We head off for a quick 2 night trip over to Bruny Island, (click here for a map) a place that it seemed EVERYONE we spoke to in Tasmania said it was a must do. The Ferry Ride across is nice and quick only about half an hour across from Kettering a suburb only 35 miniutes south of Hobart. No need to book the Ferry, just rock up as the boats leave frequently and only cost $33 return. Once on the island we are keen for a bite to eat so we stop at a place close by called Dennes Point near the northern tip of the island. Good looking jetty, I had a fish off real quick while Holly cooked up some more of the calamari that we had just caught on mainland TAS.
We then make our way south as this is supposedly where all the action is. The island is broken into two land masses, North & South Bruny that are connected by a long skinny piece of land that is appropriately named ‘The Neck’. There is a big long staircase at The Neck which gives a great vantage point for a quick picture but it is very popular and was busy when we were there.
Before we made it to the neck we dropped in and checked out the Bruny Island Cheese & Beer co. where the bloke baking the fresh bread and pizzas in an outdoor wood fired oven gives us the tip to stay at either Cloudy Bay or Jetty Beach. We take him up on his advice and head to Jetty Beach after deciding that this is a place we need to come to for lunch tomorrow, this place is our heaven on earth, beer, cheese, pizza, fresh bread… we are already drooling.
Jetty beach is a nice and secluded spot that is within the South Bruny National Park. Tasmania’s National parks like many states require you to have a Parks Pass to enter. A day use pass is $24, 2 month pass is $60 and they have other longer term passes as well. The Parks Pass will cover you for the entire state and is really worth getting one as you are in the National Parks all the time while in TAS. Camping in the National park requires an additional fee of $8 per person per night on top of your parks pass (payable via cash at the un-manned entrance to all parks). There are places to stay on Bruny that are not in the National parks however most of them you have to pay for and often are a lot more than the $8/person/night. The National park camps are access able for all vehicles and setup sizes, they have drop toilets but that’s about it.
Quick fish at Jetty Beach has Holly hooked up to something big as she yells for me at the other end of the beach while she is struggling with the light surf rod to what from a distance I think is a snag for sure. It is not a snag but some kind of stingray that is putting up too big of a fight for the light line and old Alvey reel whose drag will not lockup any tighter as the ray pulls off line and has the rod bent over before inevitably snapping the line, all good fun. We made some friends at Jetty Beach, newlywed couple from Victoria on their honeymoon so we steal some heat from their fire and chat over a couple of drinks.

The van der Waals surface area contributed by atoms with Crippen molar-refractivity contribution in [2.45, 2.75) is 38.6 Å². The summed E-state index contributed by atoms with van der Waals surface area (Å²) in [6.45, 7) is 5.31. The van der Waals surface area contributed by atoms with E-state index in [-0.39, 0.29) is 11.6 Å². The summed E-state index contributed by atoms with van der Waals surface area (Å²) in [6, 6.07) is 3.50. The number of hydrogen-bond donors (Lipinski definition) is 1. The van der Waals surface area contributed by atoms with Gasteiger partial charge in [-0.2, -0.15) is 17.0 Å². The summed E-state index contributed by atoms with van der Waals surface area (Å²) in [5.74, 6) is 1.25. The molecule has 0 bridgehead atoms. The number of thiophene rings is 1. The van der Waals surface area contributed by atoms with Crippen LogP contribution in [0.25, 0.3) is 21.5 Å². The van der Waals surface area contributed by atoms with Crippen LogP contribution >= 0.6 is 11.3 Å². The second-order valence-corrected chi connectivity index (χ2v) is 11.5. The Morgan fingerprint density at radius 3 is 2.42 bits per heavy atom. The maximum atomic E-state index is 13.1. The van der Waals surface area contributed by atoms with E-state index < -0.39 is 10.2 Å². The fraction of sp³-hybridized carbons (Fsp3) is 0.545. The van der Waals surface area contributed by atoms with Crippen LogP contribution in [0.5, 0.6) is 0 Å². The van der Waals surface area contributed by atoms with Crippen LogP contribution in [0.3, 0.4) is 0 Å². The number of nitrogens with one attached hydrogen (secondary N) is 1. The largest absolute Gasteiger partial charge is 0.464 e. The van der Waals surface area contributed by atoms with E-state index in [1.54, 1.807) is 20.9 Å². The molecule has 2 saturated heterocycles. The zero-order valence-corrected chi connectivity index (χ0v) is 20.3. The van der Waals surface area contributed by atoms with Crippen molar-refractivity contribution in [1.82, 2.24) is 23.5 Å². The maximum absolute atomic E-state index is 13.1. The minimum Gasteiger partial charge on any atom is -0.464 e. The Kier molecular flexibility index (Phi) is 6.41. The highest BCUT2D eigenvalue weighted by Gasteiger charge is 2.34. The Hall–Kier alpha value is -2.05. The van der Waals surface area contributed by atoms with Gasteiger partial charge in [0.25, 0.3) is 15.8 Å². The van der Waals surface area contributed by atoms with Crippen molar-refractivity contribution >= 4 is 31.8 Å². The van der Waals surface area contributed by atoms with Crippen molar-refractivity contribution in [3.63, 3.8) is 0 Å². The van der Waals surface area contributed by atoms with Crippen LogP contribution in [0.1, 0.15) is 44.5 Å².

Camp Location: Jetty Beach Campground
Cost = $8/night plus TAS Park Pass
Travelled From: Sorell
Distance Travelled: 124 kilometres (inc ferry)
The next morning we head off to explore Bruny some more and luckily enough you don’t have to drive far to find something that’s worth a look. Cape Bruny Lighthouse is right near Jetty Beach and has a cracker view out to sea. Cape Bruny Lighthouse was built in 1838, the oldest continuously manned lighthouse in Australia and was a key navigational aid into Hobart. The landscape is beautiful and seems untouched, to think that a place so isolated as this was manned by lighthouse keepers and their families for all of those years with one of the original light house keepers having 12 children, one way to kill the time I guess.
We drive down to Cloudy bay where there are cars parked overlooking the beautiful beach. You can drive along the beach ONLY if you are staying over at the camp area (camp area is only accessible by beach at low tide, 2WD could make it across) but rules are made to be broken and we love getting on the beach.
Next stop is LUNCH! The Bruny Island Cheese & Beer Co. was all we hoped and more; great beer & food from local produce. I have to say that is something I love about Tassie, they have great produce and as a state they promote and use as much locally sourced produce as possible.
We then head to Adventure bay via an off road fire trail, there are plenty of little tracks around the island as well as a number of hikes however the temperature and wind deterred us from being overly adventurous especially after how our last hike ended up (Mt Amos = both drenched). Adventure bay is “The Place to Go” if you want to go white wallaby hunting and we were in luck 😉
Camp the night at The Neck camp ground (again requiring the National Parks Pass) and it has begun to get busy ahead of the upcoming Easter Long weekend.
Camp Location: The Neck, Bruny Island
Cost = $8/night plus TAS Park Pass
Travelled From: Jetty Beach – Lighthouse – Cloudy Bay – Adventure Bay
Distance Travelled: 66 kilometres
We head off early from the camp ground before we have breakfast and find a nice spot to cook by the water in Great Bay. The weather has really turned it on this morning and we decide this is a great spot to re-organise the Troopy as it has gotten quite messy. As we overlook the bay the local Oyster farmer is pulling out his boat with his old tractor, ‘Get Shucked Oyster Farm & Oyster Bar’ is just across the road so he doesn’t have far to drive.
That then wraps up our Bruny Island adventure as we head back to the Ferry. Bruny would get very busy at times as it is the ‘Island off an Island off an Island’ and for such a small place is packed with things to do, it is a great spot and we would consider it a MUST DO, but only if the weather is good and it isn’t a busy time of year. We have in no way seen all of Bruny Island, there was plenty that we missed but will just have to save that for next time!!